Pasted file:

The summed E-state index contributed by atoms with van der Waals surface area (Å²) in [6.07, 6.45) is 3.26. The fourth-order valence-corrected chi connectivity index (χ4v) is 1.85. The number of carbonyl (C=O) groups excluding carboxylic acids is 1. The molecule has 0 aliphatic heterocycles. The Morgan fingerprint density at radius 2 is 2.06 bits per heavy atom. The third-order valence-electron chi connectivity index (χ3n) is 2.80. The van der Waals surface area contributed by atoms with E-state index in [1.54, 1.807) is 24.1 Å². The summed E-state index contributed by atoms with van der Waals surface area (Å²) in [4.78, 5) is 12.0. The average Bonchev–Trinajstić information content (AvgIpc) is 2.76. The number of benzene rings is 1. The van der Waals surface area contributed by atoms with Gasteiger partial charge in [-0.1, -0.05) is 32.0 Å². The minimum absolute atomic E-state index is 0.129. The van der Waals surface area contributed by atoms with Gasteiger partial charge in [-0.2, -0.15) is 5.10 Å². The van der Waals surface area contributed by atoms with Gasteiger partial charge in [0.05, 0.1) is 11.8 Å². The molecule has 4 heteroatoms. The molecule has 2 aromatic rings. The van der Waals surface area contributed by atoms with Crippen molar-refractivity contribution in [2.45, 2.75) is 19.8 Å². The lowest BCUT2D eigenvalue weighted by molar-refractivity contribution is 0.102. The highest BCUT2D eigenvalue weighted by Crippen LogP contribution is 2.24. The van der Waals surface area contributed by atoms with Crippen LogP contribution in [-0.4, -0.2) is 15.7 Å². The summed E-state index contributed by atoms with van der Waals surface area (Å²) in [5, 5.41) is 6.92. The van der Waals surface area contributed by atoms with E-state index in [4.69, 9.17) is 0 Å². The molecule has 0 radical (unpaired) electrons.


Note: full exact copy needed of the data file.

The summed E-state index contributed by atoms with van der Waals surface area (Å²) in [6.07, 6.45) is 3.26. The fourth-order valence-corrected chi connectivity index (χ4v) is 1.85. The number of carbonyl (C=O) groups excluding carboxylic acids is 1. The molecule has 0 aliphatic heterocycles. The Morgan fingerprint density at radius 2 is 2.06 bits per heavy atom. The third-order valence-electron chi connectivity index (χ3n) is 2.80. The van der Waals surface area contributed by atoms with E-state index in [1.54, 1.807) is 24.1 Å². The summed E-state index contributed by atoms with van der Waals surface area (Å²) in [4.78, 5) is 12.0. The average Bonchev–Trinajstić information content (AvgIpc) is 2.76. The number of benzene rings is 1. The van der Waals surface area contributed by atoms with Gasteiger partial charge in [-0.1, -0.05) is 32.0 Å². The minimum absolute atomic E-state index is 0.129. The van der Waals surface area contributed by atoms with Gasteiger partial charge in [-0.2, -0.15) is 5.10 Å². The van der Waals surface area contributed by atoms with Gasteiger partial charge in [0.05, 0.1) is 11.8 Å². The molecule has 4 heteroatoms. The molecule has 2 aromatic rings. The van der Waals surface area contributed by atoms with Crippen molar-refractivity contribution in [2.45, 2.75) is 19.8 Å². The lowest BCUT2D eigenvalue weighted by molar-refractivity contribution is 0.102. The highest BCUT2D eigenvalue weighted by Crippen LogP contribution is 2.24. The van der Waals surface area contributed by atoms with Crippen LogP contribution in [-0.4, -0.2) is 15.7 Å². The summed E-state index contributed by atoms with van der Waals surface area (Å²) in [5, 5.41) is 6.92. The van der Waals surface area contributed by atoms with E-state index in [4.69, 9.17) is 0 Å². The molecule has 0 radical (unpaired) electrons.